The second of the Vikings' two main options to replace Tarvaris Jackson (after Matt Cassel) is Jeff Garcia. He's a veteran with a proven track record coming off of three straight seasons with a quarterback rating over 90. In his ten seasons, he's had seven seasons with a completion percentage over 60%, including the last three years. Of course, it's that first number (ten seasons) that raises some big questions--is he too old, at 39, to be successful over a full season and in the playoffs?
And if he's not too old, would he fit in with the Vikings? Last year, Garcia played in 12 games for Tampa, completing 64.9% of his passes for 2712 yards and 12 touchdowns while throwing only 6 interceptions. It was the sixth straight season he failed to play in 16 games. Of course, one of the reason that he's missed games is that he's lost the starting job (or didn't start with it). The other reason is that he tends to get hurt. In 2006, he replaced Donovan McNabb after McNabb was hurt and led the Eagles to the second round of the playoffs. Of course, he only played in 8 regular season games. Two years ago, (when he should have been playing for the Purple) he missed two games with injuries and sat out a meaningless Week 17 game, and last year he lost his starting job after Week 1 to Brian Griese and then missed the Bucs' Week 15 loss to Atlanta with a calf injury, returning to put up back to back sub 75 QB Ratings in the last two weeks as Tampa flamed out of the playoff hunt.
Even at 38, however, he was still a very mobile quarterback, as the Vikings' learned all too well last year. While he doesn't scramble as much as he used to (he's averaged about 10 yards per game the last three years) he has the ability to escape the pass rush and keep the play alive. His sack rate was only 5.8%, and his career sack rate is only 4.8%. In contrast, Tarvaris Jackson was sacked 8.7% of the time he dropped back last year, and has a career sack rate of 7.6%. And he's outperformed his offensive line significantly, as the Bucs line had an adjusted sack rate of 6.5% (while Adjusted Sack Rate and sack rate are not the same stat, that seems to be a large enough gap to illustrate that Garcia's good at avoiding sacks). His ability to scramble would certainly help behind a line like the Vikings that was significantly worse at preventing sacks than Tampa's (the Purple's ASR was 8.8%).
Another of the big issues that Garcia has, however, is a weak arm. He only had 5 completions for more than 40 yards last year (or one more than Tarvaris and three fewer than Gus Frerotte). He's averaged 6.64 yards per attempt over the last two years, and 6.55 YPA last year. That would have put him 10th in YPA last year as a team, which seems to show he still has the ability to make plays, but in actuality, his high YPA has more to do with a lack of negative plays than it does high yardage plays, as he was 22nd in completions for more than 20 yards. Of course, for a team like the Vikings, avoiding sacks is almost as important as big passing plays, so his mobility might actually offset his lack of an arm.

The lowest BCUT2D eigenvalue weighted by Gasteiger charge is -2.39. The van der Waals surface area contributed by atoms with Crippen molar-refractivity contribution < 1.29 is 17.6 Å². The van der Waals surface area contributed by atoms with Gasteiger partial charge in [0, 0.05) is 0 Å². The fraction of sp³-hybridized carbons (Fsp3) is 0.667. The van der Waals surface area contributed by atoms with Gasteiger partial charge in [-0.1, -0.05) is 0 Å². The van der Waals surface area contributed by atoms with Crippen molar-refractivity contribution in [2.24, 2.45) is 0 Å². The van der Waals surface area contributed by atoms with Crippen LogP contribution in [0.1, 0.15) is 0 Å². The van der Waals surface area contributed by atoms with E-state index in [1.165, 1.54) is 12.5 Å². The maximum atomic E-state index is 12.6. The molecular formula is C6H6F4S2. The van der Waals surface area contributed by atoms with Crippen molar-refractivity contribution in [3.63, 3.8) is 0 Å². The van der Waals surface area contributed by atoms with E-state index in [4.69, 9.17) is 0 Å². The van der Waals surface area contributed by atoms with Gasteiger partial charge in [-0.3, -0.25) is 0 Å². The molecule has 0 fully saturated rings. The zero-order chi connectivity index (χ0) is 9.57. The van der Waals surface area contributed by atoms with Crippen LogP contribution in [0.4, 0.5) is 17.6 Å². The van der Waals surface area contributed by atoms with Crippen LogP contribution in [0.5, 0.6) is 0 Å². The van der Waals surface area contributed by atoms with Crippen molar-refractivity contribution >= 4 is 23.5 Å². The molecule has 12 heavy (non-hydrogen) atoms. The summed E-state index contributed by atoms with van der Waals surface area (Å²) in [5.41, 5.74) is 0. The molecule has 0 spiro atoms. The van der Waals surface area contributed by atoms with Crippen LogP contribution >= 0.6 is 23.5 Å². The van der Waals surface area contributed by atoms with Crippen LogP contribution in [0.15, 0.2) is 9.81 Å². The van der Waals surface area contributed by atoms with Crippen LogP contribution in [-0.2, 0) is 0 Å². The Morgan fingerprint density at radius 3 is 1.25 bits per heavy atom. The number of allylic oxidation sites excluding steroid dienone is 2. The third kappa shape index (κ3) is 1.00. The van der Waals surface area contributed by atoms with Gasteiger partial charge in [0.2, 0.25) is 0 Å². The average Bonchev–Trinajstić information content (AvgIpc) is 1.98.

If the Vikings do decide to go with Jeff Garcia at quarterback, it would fill the position with a capable quarterback this year, and with a quarterback that Tarvaris Jackson can learn a lot from. Garcia rarely gets criticized for his decision making (his career interception rate is 2.3%). He comes with some drawbacks though--he doesn't have the arm to stretch the field, which makes it less likely that his presence would force defenses to remove defenders from the box (though I doubt the Vikings would see 9 men in the box with Garcia under center) and he's not going to make it through the season without getting hurt. Tarvaris Jackson will be playing quarterback for the Vikings if they sign Garcia to start. And, depending on when Garcia gets hurt, Tarvaris could be playing during the stretch run or the playoffs (which seems likely considering that Garcia tends to wear down rather than get hurt early). Finally, signing Garcia (to what I assume would be a one year contract) means that the Vikings would have only delayed the need to find a franchise quarterback for a year, leaving them with only John David Booty under contract at the end of the year. Basically, they'd still have to address the position in the draft (with either Mark Sanchez, Josh Freeman or Nate Davis) or guarantee themselves another off season with massive questions about the position. I don't think that signing Garcia is necessarily a bad way to upgrade at quarterback, but its certainly not a great way to do so (like it would have been two years ago). The fact that he's the first or second best option (depending on how you feel about Cassel) says more about the way that the Vikings have mismanaged their roster than it does about him. Can they win the Super Bowl with Garcia under center? If Trent Dilfer and Brad Johnson can win Super Bowls, so can Garcia. Is Garcia likely to be in good enough shape to lead a team through the Playoffs (or even be able to play)? Considering what happened at the end of last year and in the playoffs against the Giants the year before (when he had a 60.5 QB Rating), I doubt it. Which means that while Garcia might get the Vikings another home playoff game, it doesn't seem any more likely that he'll be able to win it at 39 years old than Tarvaris would be.